Norway Nixes Apple's Oslo Ogling
Today in international tech news: Norway refuses to let Apple take aerial shots of Oslo. Also: An ill-conceived free-phone giveaway lands people in the hospital; authorities order the ouster of smartphone-tracking trash cans in London; scammers try to pass off ice as iPads; and mobile coverage becomes a talking point in Australia's upcoming election.
Aug 13, 2013 11:03 AM PT
Norway's government will not allow Apple to take aerial photos of Oslo, the Norwegian capital, in the company's quest to create 3D images for its mapping app.
Satellite images of Norway are fair game, but taking aerial photos requires a license, and Apple's request has been denied.
There is reportedly angst over security and what could be done with detailed views of government buildings. Such concerns are no doubt exacerbated by the 2011 bombing and shooting rampage by Ander Breivik, who murdered dozens of children at a youth camp after detonating a bomb outside government buildings in Oslo.
Botched LG Promo Lands Attendees in Hospital
Well, if a promotional event is designed to get press, this one qualifies as a success.
South Korea-based LG Electronics finds itself in a bit of a bind after nearly two dozen people were injured at a promo gone wrong in Seoul.
LG's ill-conceived plan, hailed as "G in the Cloud," called for the release of balloons affixed with 100 free G2 coupons. The phones retail for about US$850, so it was a good deal, indeed.
Alas, the crowd reportedly became a bit frenzied, especially when people pulled out BB guns to pop the balloons and snare their coupon. The drama landed people in the hospital, which prompted LG to promise compensation to the injured and cancel subsequent G2-related events.
The G2 will be available globally within the next few months. Just tread lightly if LG starts giving them away.
High-Tech Trash Cans to be Canned in London
Authorities are demanding that ad firm Renew stop using public trash cans that track people walking through London's financial district.
Renew has equipped the bins with technology to measure WiFi signals from smartphones, turning people's mobile devices into real-life cookies.
"We will cookie the street," Renew CEO Kaveg Memari said in June. (The whole Snowden spying thing, news of which also broke in June, likely complicated the company's messaging.)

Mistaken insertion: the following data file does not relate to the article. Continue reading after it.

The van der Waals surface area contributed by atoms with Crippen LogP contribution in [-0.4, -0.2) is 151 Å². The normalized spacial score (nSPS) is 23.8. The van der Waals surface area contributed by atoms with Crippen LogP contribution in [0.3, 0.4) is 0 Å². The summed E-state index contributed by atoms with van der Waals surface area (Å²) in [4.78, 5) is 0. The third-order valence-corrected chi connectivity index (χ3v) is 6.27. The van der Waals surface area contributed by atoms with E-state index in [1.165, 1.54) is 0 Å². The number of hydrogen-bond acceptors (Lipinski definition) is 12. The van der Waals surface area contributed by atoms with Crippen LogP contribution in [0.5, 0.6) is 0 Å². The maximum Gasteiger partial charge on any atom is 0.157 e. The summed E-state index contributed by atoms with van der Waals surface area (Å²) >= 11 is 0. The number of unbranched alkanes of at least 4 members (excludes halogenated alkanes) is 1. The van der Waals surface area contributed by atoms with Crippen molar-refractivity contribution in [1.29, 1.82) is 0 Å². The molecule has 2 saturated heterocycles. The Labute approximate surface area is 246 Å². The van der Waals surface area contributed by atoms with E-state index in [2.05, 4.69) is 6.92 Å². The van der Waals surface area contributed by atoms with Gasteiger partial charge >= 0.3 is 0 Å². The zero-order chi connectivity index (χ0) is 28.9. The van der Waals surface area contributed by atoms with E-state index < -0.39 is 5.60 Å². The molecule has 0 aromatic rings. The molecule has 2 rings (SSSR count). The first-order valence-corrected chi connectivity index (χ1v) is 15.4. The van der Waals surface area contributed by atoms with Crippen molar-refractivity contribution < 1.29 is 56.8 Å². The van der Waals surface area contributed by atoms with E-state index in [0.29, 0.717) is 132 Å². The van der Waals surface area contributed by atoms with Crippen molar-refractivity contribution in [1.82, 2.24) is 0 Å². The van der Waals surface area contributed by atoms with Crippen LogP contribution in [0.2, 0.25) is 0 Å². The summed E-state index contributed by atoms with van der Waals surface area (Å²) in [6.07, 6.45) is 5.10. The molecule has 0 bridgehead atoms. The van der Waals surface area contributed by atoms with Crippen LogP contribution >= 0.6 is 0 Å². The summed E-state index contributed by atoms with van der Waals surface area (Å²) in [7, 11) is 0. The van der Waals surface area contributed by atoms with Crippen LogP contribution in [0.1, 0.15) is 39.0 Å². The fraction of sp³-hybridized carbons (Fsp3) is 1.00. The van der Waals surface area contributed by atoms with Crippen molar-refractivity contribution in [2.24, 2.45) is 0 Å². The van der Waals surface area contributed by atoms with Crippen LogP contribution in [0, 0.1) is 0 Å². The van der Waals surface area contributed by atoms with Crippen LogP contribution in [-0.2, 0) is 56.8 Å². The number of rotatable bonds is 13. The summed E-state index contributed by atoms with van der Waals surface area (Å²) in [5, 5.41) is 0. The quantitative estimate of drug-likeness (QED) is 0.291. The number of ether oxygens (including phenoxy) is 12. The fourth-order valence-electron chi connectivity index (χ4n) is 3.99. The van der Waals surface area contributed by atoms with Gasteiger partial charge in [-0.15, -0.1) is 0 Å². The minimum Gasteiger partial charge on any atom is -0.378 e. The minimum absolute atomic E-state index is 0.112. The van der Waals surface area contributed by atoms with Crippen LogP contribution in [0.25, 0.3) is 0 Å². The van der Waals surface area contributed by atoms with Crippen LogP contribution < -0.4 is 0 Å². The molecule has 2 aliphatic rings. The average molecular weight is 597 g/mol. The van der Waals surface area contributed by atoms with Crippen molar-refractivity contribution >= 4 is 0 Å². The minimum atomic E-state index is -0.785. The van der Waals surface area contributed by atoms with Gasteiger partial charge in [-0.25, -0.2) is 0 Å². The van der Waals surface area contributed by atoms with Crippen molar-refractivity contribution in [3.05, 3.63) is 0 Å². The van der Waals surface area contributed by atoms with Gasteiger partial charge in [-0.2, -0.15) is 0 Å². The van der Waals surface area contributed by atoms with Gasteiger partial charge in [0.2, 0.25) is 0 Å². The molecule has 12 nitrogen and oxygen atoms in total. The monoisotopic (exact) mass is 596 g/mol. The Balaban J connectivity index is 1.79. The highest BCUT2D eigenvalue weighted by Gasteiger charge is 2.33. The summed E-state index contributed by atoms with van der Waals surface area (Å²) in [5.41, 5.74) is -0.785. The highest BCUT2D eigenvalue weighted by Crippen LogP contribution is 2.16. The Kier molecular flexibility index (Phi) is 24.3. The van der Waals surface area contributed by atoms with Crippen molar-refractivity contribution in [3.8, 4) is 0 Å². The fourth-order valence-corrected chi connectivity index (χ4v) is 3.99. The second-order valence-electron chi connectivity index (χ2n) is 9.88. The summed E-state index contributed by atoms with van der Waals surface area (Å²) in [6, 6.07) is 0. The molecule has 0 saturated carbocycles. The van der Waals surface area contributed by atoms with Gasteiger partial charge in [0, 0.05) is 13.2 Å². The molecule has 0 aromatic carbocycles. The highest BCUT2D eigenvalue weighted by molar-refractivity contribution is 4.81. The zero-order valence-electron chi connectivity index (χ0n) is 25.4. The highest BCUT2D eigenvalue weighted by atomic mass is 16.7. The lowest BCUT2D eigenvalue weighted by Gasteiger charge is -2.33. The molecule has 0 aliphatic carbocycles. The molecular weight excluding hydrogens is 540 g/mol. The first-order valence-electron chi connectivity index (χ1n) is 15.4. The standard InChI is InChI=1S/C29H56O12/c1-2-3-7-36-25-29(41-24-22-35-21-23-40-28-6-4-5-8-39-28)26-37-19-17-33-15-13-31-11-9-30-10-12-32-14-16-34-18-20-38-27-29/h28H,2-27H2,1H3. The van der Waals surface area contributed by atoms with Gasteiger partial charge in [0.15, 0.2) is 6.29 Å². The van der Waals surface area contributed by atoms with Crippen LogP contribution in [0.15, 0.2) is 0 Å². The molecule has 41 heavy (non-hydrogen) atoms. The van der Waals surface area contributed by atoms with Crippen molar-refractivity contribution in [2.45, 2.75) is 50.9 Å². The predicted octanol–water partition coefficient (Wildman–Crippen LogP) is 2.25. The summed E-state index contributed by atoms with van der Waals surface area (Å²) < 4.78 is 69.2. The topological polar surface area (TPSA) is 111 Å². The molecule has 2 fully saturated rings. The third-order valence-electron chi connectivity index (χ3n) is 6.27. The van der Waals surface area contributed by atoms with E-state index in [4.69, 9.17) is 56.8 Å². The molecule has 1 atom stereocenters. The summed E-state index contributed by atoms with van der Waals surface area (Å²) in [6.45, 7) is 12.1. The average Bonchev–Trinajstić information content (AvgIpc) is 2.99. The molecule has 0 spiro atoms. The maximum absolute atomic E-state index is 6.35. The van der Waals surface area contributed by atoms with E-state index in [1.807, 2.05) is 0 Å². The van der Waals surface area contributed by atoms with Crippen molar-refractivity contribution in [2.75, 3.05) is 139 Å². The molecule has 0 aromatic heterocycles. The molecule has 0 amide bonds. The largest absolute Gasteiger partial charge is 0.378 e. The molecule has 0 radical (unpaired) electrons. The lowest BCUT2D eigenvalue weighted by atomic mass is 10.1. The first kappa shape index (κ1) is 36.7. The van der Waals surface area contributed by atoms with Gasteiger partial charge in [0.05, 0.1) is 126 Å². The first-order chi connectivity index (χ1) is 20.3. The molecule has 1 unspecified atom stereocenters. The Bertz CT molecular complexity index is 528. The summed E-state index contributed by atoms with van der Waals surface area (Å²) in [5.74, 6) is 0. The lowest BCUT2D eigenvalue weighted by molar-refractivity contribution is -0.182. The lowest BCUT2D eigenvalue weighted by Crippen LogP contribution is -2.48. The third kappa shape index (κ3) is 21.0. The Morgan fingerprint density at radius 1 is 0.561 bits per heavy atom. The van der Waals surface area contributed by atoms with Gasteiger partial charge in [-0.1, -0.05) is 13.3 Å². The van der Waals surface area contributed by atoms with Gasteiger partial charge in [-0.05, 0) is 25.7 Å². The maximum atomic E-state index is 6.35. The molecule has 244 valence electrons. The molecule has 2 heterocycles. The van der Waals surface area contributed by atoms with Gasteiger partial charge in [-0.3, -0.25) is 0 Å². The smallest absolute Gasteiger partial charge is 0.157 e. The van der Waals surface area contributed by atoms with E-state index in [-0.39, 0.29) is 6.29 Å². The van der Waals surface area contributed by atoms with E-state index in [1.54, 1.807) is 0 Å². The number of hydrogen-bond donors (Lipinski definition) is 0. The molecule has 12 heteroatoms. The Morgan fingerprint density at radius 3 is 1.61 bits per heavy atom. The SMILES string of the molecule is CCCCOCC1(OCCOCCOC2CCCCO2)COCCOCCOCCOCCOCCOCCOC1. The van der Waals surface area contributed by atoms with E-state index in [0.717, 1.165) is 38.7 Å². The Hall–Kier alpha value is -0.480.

It wasn't entirely clear how Renew planned to use the info it gathered. It could conceivably be used for targeted advertising -- someone going to Starbucks every day might appreciate a Starbucks coupon or ad on their smartphone -- but it doesn't appear that Renew was able to mature the plan.
[Source: The Guardian]
Scammers Try, Fail to Pass Off Ice as iPads
A pair of second-rate con men were sentenced for trying to pass off a parcel full of ice as a parcel full of iPads.
The plan, conceived in England, was to buy insurance on the package and then, when it failed to turn up, claim thousands of dollars' worth of compensation. Things went awry, however, when postal workers noticed that the parcel was leaking.
During the trial, a postal worker said that upon noticing the package was wet, she asked one of the defendants if it was raining outside. He replied yes, which "seemed strange to me because I could see from where I was sitting it didn't look like it was raining."
An hour later, there was "a puddle of water beneath the Special Delivery pile."
The two men were given a 12-month community order -- which means a sentence is served in the community and not in prison -- and will be required to partake in 150 hours of unpaid work. The duo will also have to pay hundreds in prosecution costs.
[Source: The Daily Mirror]
Ahead of Elections, Party Makes Mobile Pledges
The opposition party in Australia said it will come up with AU$100 million to expand the nation's mobile networks.
With elections looming next month, the Coalition, an alliance of political parties that is more conservative than the Labor Party currently holding power, said the investment would enhance transport routes and help places prone to natural disasters.
One-fifth of the money would be earmarked for a "mobile black spot program" targeting places with high seasonal demands.